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1.
Bone Joint J ; 103-B(2): 398-404, 2021 Feb.
Artigo em Inglês | MEDLINE | ID: mdl-33517739

RESUMO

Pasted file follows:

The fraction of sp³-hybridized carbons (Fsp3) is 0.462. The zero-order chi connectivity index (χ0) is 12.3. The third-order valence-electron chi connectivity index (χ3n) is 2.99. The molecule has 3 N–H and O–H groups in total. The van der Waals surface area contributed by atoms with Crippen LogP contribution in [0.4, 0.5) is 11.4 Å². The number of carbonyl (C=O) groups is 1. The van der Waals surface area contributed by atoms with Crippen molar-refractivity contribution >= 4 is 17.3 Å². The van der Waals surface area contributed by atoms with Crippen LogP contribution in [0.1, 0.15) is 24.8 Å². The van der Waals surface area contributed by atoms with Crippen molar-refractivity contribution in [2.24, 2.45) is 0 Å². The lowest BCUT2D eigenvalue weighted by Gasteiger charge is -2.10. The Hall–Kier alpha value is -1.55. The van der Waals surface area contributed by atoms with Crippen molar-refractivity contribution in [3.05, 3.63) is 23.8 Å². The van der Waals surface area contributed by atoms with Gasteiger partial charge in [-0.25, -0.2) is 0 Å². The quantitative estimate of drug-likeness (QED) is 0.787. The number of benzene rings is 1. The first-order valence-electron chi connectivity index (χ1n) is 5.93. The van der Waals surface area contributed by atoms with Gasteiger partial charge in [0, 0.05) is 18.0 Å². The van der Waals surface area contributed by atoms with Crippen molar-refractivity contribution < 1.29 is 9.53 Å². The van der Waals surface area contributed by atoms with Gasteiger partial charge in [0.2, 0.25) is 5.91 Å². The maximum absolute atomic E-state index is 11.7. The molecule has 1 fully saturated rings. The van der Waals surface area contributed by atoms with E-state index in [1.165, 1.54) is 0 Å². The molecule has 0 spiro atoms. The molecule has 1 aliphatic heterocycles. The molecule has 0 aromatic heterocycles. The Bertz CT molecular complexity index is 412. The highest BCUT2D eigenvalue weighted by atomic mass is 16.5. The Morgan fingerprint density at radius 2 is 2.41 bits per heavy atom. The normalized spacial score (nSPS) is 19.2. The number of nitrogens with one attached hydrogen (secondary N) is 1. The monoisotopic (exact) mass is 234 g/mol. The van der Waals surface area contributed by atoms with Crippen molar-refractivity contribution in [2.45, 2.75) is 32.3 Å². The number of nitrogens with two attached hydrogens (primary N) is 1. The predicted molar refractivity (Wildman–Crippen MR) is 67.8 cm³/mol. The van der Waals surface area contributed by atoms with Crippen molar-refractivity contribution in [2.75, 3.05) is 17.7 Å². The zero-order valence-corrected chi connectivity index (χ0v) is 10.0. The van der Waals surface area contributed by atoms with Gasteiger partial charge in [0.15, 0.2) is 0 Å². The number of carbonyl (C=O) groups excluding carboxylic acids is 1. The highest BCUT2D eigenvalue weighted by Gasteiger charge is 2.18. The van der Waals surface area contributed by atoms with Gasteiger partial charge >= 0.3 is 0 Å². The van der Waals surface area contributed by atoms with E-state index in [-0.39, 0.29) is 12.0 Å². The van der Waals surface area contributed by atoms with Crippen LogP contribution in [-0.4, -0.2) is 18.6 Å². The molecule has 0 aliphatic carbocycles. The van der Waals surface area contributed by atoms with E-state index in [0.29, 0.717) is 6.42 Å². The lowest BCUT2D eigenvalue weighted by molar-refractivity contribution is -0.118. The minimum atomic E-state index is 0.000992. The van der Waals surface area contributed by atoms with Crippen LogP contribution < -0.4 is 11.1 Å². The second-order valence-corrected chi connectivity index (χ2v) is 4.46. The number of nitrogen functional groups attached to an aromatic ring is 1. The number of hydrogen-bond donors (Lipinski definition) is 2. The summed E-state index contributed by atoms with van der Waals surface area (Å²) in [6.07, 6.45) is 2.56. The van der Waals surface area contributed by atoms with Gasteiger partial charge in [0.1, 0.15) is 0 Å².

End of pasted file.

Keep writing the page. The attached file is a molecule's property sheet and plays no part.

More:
AIMS: We have evaluated the survivorship, outcomes, and failures of an interlocking, reconstruction-mode stem-sideplate implant used to preserve the native hip joint and achieve proximal fixation when there is little residual femur during large endoprosthetic reconstruction of the distal femur. METHODS: A total of 14 patients underwent primary or revision reconstruction of a large femoral defect with a short remaining proximal femur using an interlocking, reconstruction-mode stem-sideplate for fixation after oncological distal femoral and diaphyseal resections. The implant was attached to a standard endoprosthetic reconstruction system. The implant was attached to a standard endoprosthetic reconstruction system. None of the femoral revisions were amenable to standard cemented or uncemented stem fixation. Patient and disease characteristics, surgical history, final ambulatory status, and Musculoskeletal Tumor Society (MSTS) score were recorded. The percentage of proximal femur remaining was calculated from follow-up radiographs. RESULTS: All 14 at-risk native hip joints were preserved at a mean final follow-up of 6.0 years (SD 3.7), despite a short residual femur, often after proximal osteotomies through the lesser trochanter. Overall, 13 of 14 stems had long-term successful fixation. Eight patients required no reoperation. Three patients required reoperation due to implant-related issues, and three patients required reoperation for wound healing problems or infection. There were no dislocations or fractures. At final follow-up the mean MSTS score was 24.9 (SD 4.1). Nine patients required no ambulation aids, and only one had a Trendelenburg gait. CONCLUSION: This interlocking, reconstruction-mode stem-sideplate reliably preserves native hip joint anatomy and function after large femoral resection with a short remaining proximal femur, both in the primary and revision setting. This is particularly important for preventing or delaying total femoral arthroplasty in young patients after oncological reconstruction. Hip abductor strength and function could be maintained by this method, and the risk of dislocation eliminated. The success of this technique in this modest series should be verified in a larger collaborative study and will be of interest to revision surgeons and oncologists. Cite this article: Bone Joint J 2021;103-B(2):398-404.